Former Chief Justice Of Singapore Says 377A Has Lost Original Purpose

Chan Sek Keong, best known for serving as Chief Justice of Singapore from 2006 to 2012, recently wrote a paper arguing against the current reading of Section 377A (S377A) of the Penal Code, which criminalises sexual contact between males.

Former Chief Justice Chan Sek Keong
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Titled “Equal Justice under the Constitution and Section 377A of the Penal Code” and published online on the Singapore Academy of Law (SAL) Journal, Chan argues two major points:

  1. S377A is outdated, and
  2. S77A discriminates specifically against males, which goes against equal treatment required in criminal law.

While uploaded on Monday (14 Oct), the paper wasn’t accessible on the SAL website briefly on 15 Oct (Tuesday).

According to a SAL spokesperson, the paper was taken down due to a few grammatical errors, and as of 3pm, 15 Oct, the paper is back online.

S377A existed because of rampant male prostitution in the 1930s

S377A, Chan writes, was not created because Singapore society did not accept homosexual conduct.

There was rampant male prostitution and soliciting in public areas such as cafes and amusement parks, and existing laws weren’t enough to punish them.

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Crime Reports from the 1930s show that S377A was created to target a specific problem from that time period.

However, Chan believes this issue no longer exists in Singapore society.

He writes,

The purpose of (S377A) was to eliminate the mischief caused by male prostitution and its associated activities to law and order, public morality and wholesome government.

He then elaborates,

These problems resulted in the enactment of (S377A) to deal with them. Such causal conditions ceased to exist in Singapore long before 2007.

Additionally, he thinks the courts needs to look at the “private” element of S377A, as the Government has made clear its stance to not enforce the law:

[Not enforcing S377A for male sex in private] is effectively a repudiation of the legitimacy of the same purpose attributed to S377A in 1938… The 1938 purpose became invalid in the eyes of the Government in 2007.

Basically, there wouldn’t be a reason to have S377A as it is today.

Inequality in S377A also a concern

Secondly, Chan argues that the law also covers only males, which would be considered unequal before the law and would go against a specific article of the Singapore Constitution, Article 12(1).

Article 12(1) states that there must be equality in applied laws, i.e. regardless of gender.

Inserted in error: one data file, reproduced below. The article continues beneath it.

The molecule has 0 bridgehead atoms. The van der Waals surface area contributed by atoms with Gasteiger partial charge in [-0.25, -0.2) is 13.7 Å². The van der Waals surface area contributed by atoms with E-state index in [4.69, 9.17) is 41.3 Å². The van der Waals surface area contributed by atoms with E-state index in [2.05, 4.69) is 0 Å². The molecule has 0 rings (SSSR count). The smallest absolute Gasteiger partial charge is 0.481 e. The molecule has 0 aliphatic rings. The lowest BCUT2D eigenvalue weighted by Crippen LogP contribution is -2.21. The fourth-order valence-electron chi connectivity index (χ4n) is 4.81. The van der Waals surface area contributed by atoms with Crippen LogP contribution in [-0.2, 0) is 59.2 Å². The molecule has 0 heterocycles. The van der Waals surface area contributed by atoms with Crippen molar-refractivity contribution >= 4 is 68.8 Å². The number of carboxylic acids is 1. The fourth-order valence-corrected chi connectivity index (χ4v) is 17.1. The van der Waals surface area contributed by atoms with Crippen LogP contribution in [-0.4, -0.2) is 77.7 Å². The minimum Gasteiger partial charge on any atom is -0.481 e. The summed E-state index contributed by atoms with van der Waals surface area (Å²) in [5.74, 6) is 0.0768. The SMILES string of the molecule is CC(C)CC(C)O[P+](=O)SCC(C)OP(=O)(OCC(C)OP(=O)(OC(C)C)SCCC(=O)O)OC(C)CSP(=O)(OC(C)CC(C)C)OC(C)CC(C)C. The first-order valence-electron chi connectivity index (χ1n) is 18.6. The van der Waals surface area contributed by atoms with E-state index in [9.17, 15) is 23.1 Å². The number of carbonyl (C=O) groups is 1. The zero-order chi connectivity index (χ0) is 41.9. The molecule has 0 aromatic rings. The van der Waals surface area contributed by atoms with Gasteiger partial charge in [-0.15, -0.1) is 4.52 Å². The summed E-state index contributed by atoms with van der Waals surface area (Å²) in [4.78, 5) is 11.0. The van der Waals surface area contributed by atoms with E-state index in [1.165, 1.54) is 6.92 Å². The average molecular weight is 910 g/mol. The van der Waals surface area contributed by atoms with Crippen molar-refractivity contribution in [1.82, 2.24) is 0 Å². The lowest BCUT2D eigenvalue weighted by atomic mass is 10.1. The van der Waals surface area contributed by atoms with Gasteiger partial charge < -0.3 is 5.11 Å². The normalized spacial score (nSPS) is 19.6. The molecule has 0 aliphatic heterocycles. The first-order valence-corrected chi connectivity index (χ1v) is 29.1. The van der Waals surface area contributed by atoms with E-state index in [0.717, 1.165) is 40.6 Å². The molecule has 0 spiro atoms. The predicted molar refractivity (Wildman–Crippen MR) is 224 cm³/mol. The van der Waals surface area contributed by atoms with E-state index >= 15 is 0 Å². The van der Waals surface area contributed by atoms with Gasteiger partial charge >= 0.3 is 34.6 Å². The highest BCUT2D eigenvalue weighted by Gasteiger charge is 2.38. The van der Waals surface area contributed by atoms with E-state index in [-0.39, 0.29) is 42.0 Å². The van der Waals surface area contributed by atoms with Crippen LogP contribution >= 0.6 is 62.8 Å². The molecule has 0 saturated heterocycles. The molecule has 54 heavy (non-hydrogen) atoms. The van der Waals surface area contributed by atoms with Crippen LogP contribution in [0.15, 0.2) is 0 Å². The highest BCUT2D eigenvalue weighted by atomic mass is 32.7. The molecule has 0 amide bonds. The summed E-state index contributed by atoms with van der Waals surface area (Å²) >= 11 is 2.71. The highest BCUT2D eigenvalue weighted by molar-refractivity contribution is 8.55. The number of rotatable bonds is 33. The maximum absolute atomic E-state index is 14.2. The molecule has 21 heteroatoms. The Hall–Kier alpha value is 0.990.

Currently, S377A states that the law applies to males in particular.

Pink Dot rally championing the cause to repeal 377A in Jun 2019
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As a result, Chan proposes a change to criminalise only acts of gross indecency in public — regardless of gender.

Section 377 repealed in 2007

The criminalisation of anal and oral sex was covered in Section 377, which was repealed in 2007.

S377 covered sexual intercourse that goes “against the order of nature”, which includes sodomy and fellatio. On the other hand, S377A covers “gross indecency” between males, regardless of their orientation, and they covered acts not already found in S377.

“Gross indecency” includes acts such as sexual touching, petting, and other acts that are not penetrative but sexual in nature.

Crucial to S377A is the inclusion of the word “private”, which would criminalise sexual contact between consenting men, even if it does not include intercourse.

Paper might help challenges to S377A in Nov

The proposed change to S377A would not criminalise gay sex in private, which would be significant for the LGBT community.

Opposition exists towards repealing S377A based on moral concerns, i.e. that sodomy is immoral, but the repeal of S377 already decriminalised anal sex between heterosexual adults.

Based on the interpretation of “gross indecency”, S377A actually doesn’t cover sodomy between males, only other non-penetrative acts.

The opinion of a former Chief Justice will boost any official challenge to S377A in court. Incidentally, there are 3 challenges coming before the courts in November, as reported in The Straits Times.

Others such as V. K. Rajah, Attorney-General from 2014 to 2017, and Tommy Koh also commented on the issue recently. Changes may be afoot.

Featured image adapted from Wikipedia and Facebook.